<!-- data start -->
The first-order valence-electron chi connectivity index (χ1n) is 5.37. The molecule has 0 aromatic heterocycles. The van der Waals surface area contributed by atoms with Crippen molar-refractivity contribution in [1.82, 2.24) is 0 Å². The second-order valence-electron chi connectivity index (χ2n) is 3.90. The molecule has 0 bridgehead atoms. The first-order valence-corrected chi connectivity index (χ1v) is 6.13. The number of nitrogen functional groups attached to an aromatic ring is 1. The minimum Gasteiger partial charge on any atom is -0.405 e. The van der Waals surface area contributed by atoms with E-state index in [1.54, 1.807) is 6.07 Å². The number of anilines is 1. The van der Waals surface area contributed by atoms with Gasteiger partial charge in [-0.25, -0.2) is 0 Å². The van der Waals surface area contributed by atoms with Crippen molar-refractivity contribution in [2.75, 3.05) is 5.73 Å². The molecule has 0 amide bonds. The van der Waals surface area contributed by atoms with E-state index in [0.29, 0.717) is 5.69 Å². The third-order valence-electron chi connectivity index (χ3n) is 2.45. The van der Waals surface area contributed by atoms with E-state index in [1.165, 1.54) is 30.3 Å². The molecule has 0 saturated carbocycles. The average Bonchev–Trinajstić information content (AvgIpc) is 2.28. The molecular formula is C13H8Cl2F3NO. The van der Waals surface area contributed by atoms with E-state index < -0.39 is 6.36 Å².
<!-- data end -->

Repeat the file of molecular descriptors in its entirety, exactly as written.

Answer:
The first-order valence-electron chi connectivity index (χ1n) is 5.37. The molecule has 0 aromatic heterocycles. The van der Waals surface area contributed by atoms with Crippen molar-refractivity contribution in [1.82, 2.24) is 0 Å². The second-order valence-electron chi connectivity index (χ2n) is 3.90. The molecule has 0 bridgehead atoms. The first-order valence-corrected chi connectivity index (χ1v) is 6.13. The number of nitrogen functional groups attached to an aromatic ring is 1. The minimum Gasteiger partial charge on any atom is -0.405 e. The van der Waals surface area contributed by atoms with E-state index in [1.54, 1.807) is 6.07 Å². The number of anilines is 1. The van der Waals surface area contributed by atoms with Gasteiger partial charge in [-0.25, -0.2) is 0 Å². The van der Waals surface area contributed by atoms with Crippen molar-refractivity contribution in [2.75, 3.05) is 5.73 Å². The molecule has 0 amide bonds. The van der Waals surface area contributed by atoms with E-state index in [0.29, 0.717) is 5.69 Å². The third-order valence-electron chi connectivity index (χ3n) is 2.45. The van der Waals surface area contributed by atoms with E-state index in [1.165, 1.54) is 30.3 Å². The molecule has 0 saturated carbocycles. The average Bonchev–Trinajstić information content (AvgIpc) is 2.28. The molecular formula is C13H8Cl2F3NO. The van der Waals surface area contributed by atoms with E-state index < -0.39 is 6.36 Å².